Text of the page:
George Bush photo

Question-and-Answer Session With Reporters in Kennebunkport, Maine

June 29, 1991

Supreme Court Nominee

The President. Look at all these happy faces out here. Otherwise, they'd be sleeping. [Laughter]

Q. Exactly. Thanks for having us here.

The President. One thing, you go to bed early up here.

Q. Is it true that Ken Raynor is one of the finalists for the Supreme Court? [Laughter]

The President. We're looking for a big Justice.

Q. Have you decided yet, Mr. President, on your choice?

The President. Not yet -- 6 in the morning. [Laughter]


Q. Mr. President, anything new from Iraq as far as the situation in -- --

The President. No.

Q. Did you hear the announcement today that Hussein says he'll let the U.N. team in?

The President. Heard that, but he's been lying so much. I hope like heck he's telling the truth this time.

President's Golf Game

Q. How you doing, Mr. President -- good round?

The President. Very good, yes. I played very well today. So, don't judge me by that last shot -- no. [Laughter] Better, though, a little better.


Q. Mr. President, can you give us an update on the situation with Iraq, what's going on as far as the inspections, what you're hearing?

The President. Well, what I'm hearing is we've got our policy, and we've got to start doing a lot of diplomacy on this matter. It's very disturbing. And you heard the world reaction from this, so we're just considering, as I mentioned yesterday, what needs to be done. He must comply with United Nations resolutions. This concept of going in there and lying and shooting in the air to scare international observers is just something that cannot be condoned.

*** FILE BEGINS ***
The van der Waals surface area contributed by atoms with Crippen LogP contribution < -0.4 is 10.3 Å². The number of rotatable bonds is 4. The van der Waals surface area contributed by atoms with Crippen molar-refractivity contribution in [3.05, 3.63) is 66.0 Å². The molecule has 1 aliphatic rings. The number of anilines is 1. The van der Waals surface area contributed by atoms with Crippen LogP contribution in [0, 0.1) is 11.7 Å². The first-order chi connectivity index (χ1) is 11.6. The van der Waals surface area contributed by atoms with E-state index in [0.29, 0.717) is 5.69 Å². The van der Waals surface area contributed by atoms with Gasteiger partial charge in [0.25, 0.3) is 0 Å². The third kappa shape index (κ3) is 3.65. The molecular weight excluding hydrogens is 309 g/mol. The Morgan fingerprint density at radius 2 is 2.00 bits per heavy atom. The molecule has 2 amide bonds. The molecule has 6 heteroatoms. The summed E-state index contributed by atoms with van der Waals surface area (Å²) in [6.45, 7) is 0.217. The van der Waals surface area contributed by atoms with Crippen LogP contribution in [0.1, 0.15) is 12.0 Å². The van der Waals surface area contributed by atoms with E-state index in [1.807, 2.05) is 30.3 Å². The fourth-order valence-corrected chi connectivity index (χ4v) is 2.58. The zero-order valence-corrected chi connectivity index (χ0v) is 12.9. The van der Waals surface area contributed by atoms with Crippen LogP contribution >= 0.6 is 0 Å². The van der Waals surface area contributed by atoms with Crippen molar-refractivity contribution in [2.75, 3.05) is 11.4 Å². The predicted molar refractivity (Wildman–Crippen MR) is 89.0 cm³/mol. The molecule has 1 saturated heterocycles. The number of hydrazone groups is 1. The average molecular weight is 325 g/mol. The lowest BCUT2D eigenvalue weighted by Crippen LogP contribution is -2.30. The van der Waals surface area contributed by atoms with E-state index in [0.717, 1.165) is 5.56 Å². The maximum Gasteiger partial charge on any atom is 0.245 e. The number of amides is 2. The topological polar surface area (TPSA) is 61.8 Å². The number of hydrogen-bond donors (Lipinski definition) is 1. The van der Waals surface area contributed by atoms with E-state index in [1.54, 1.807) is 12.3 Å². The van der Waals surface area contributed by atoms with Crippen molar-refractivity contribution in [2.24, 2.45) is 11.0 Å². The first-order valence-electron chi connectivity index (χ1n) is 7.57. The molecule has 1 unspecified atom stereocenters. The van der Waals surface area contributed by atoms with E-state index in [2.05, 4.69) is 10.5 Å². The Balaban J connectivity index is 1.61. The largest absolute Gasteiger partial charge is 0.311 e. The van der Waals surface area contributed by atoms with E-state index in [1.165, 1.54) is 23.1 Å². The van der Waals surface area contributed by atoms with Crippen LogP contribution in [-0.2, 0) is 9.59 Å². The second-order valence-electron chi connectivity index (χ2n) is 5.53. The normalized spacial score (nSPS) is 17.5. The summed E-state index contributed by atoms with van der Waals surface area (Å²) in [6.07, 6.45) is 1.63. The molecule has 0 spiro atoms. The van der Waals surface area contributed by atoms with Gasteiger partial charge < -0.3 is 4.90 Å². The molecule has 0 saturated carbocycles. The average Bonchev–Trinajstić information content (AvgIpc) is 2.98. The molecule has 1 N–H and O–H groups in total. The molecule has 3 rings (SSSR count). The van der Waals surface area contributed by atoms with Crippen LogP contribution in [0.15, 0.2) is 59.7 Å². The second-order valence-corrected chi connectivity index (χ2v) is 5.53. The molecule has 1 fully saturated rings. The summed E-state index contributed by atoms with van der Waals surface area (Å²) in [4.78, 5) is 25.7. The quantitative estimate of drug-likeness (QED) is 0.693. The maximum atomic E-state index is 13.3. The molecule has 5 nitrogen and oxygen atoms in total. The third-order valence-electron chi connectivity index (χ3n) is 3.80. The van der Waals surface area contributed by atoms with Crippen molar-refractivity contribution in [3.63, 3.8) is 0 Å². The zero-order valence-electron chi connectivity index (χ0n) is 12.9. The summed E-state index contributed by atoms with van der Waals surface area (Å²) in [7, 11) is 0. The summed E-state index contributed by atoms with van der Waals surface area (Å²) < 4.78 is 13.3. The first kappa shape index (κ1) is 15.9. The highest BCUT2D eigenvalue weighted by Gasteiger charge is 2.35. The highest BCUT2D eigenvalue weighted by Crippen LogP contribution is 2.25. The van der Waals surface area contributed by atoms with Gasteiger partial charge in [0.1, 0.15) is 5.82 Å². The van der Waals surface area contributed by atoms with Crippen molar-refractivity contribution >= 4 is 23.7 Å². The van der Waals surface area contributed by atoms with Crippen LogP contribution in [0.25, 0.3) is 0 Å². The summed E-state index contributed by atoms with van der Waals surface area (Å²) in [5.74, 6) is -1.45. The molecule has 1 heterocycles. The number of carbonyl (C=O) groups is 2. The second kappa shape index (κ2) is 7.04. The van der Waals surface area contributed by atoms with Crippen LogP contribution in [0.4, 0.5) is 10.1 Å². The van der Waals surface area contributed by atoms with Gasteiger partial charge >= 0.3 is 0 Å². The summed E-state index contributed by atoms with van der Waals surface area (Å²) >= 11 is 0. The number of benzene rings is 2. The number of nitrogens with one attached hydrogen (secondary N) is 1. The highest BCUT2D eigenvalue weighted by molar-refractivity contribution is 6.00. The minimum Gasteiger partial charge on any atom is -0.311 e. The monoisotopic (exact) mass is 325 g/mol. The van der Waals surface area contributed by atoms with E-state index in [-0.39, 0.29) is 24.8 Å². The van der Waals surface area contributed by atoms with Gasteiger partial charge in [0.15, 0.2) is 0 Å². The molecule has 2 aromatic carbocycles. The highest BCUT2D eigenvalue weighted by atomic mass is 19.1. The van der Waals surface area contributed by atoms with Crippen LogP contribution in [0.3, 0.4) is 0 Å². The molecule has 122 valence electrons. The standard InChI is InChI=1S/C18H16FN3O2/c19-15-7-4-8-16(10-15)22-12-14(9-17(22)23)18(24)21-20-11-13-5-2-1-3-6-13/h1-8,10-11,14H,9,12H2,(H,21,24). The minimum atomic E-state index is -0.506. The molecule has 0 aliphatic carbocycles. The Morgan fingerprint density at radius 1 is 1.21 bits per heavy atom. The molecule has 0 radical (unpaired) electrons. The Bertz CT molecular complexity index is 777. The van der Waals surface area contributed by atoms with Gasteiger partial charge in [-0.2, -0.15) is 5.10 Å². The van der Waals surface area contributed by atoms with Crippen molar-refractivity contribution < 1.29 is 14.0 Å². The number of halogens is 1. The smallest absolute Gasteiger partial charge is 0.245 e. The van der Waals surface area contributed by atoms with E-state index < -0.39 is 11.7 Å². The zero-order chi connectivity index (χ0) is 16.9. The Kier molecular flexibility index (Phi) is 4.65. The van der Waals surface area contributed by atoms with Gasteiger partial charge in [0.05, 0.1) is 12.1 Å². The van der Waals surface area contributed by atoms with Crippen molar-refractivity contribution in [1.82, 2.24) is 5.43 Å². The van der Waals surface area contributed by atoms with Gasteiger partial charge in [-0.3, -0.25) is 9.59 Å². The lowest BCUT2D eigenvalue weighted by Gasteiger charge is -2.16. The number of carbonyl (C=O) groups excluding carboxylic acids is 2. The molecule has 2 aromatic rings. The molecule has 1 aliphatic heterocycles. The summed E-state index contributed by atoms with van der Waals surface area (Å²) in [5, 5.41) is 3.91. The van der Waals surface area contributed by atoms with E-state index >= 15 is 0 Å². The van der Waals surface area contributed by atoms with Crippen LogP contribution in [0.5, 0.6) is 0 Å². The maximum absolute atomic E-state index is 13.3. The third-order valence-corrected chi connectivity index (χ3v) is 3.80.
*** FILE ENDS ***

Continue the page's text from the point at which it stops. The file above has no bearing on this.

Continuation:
Now, he did make some statement today, but I've heard that before. So, I want to see full implementation of those U.N. resolutions, and so does everybody else. We have a serious situation and this man -- I haven't changed my view about what it's going to take to have good relations with the United States. But this interim thing of keeping his word and then breaking it by harassing international inspectors is simply unacceptable to everybody. So, I'll leave it there.

Q. Would you consider a military option, Mr. President?

The President. I've said all I want to say about it. We will review the bidding and some diplomacy involved here. This is a U.N. resolution. That means there's a lot of people involved in it. But we feel that the authority exists for that under existing resolutions, 678 having been incorporated into the last resolution. So, it's a serious situation, it's not just one -- --

Q. Would you favor giving him a deadline to comply, sir?

The President. I don't -- I'll just leave it where we are.

Q. Well, sir, do you think the fact that he didn't allow two inspections was stalling for time so he could try to cover up and hide -- --

The President. No question. No question about it. The intelligence is incontrovertible. And everybody that's seen it -- there's no dispute. I mean, this isn't even a question. And I think those in the United States and others that have seen the evidence are just convinced of it. I mean, it's visible; it's clear.